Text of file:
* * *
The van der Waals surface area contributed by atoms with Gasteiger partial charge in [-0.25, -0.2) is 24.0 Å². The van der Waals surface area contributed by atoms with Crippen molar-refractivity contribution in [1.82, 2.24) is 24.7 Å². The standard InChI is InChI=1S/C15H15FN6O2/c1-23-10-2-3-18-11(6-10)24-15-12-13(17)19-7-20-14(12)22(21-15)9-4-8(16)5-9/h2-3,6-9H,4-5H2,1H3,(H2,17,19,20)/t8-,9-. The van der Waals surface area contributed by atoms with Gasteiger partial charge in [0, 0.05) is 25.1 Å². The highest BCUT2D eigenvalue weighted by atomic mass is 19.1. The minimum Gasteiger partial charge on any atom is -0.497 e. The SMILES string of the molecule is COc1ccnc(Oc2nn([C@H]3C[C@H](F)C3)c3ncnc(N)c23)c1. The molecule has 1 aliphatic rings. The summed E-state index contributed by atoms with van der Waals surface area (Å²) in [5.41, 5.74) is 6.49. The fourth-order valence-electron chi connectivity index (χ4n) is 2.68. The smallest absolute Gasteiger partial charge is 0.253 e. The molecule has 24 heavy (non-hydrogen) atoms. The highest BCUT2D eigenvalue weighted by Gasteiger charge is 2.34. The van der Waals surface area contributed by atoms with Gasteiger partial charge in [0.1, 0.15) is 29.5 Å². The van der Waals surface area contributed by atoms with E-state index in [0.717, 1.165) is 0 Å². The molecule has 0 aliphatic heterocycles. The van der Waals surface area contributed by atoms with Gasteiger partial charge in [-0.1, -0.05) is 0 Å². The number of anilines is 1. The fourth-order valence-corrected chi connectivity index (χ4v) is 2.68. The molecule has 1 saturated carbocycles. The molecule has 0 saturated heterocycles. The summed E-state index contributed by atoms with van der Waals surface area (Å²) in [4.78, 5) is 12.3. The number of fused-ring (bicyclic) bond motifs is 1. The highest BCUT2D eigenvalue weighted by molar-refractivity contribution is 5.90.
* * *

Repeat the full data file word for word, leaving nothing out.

The van der Waals surface area contributed by atoms with Gasteiger partial charge in [-0.25, -0.2) is 24.0 Å². The van der Waals surface area contributed by atoms with Crippen molar-refractivity contribution in [1.82, 2.24) is 24.7 Å². The standard InChI is InChI=1S/C15H15FN6O2/c1-23-10-2-3-18-11(6-10)24-15-12-13(17)19-7-20-14(12)22(21-15)9-4-8(16)5-9/h2-3,6-9H,4-5H2,1H3,(H2,17,19,20)/t8-,9-. The van der Waals surface area contributed by atoms with Gasteiger partial charge in [0, 0.05) is 25.1 Å². The highest BCUT2D eigenvalue weighted by atomic mass is 19.1. The minimum Gasteiger partial charge on any atom is -0.497 e. The SMILES string of the molecule is COc1ccnc(Oc2nn([C@H]3C[C@H](F)C3)c3ncnc(N)c23)c1. The molecule has 1 aliphatic rings. The summed E-state index contributed by atoms with van der Waals surface area (Å²) in [5.41, 5.74) is 6.49. The fourth-order valence-electron chi connectivity index (χ4n) is 2.68. The smallest absolute Gasteiger partial charge is 0.253 e. The molecule has 24 heavy (non-hydrogen) atoms. The highest BCUT2D eigenvalue weighted by Gasteiger charge is 2.34. The van der Waals surface area contributed by atoms with Gasteiger partial charge in [0.1, 0.15) is 29.5 Å². The van der Waals surface area contributed by atoms with E-state index in [0.717, 1.165) is 0 Å². The molecule has 0 aliphatic heterocycles. The van der Waals surface area contributed by atoms with Gasteiger partial charge in [-0.1, -0.05) is 0 Å². The number of anilines is 1. The fourth-order valence-corrected chi connectivity index (χ4v) is 2.68. The molecule has 1 saturated carbocycles. The molecule has 0 saturated heterocycles. The summed E-state index contributed by atoms with van der Waals surface area (Å²) in [4.78, 5) is 12.3. The number of fused-ring (bicyclic) bond motifs is 1. The highest BCUT2D eigenvalue weighted by molar-refractivity contribution is 5.90.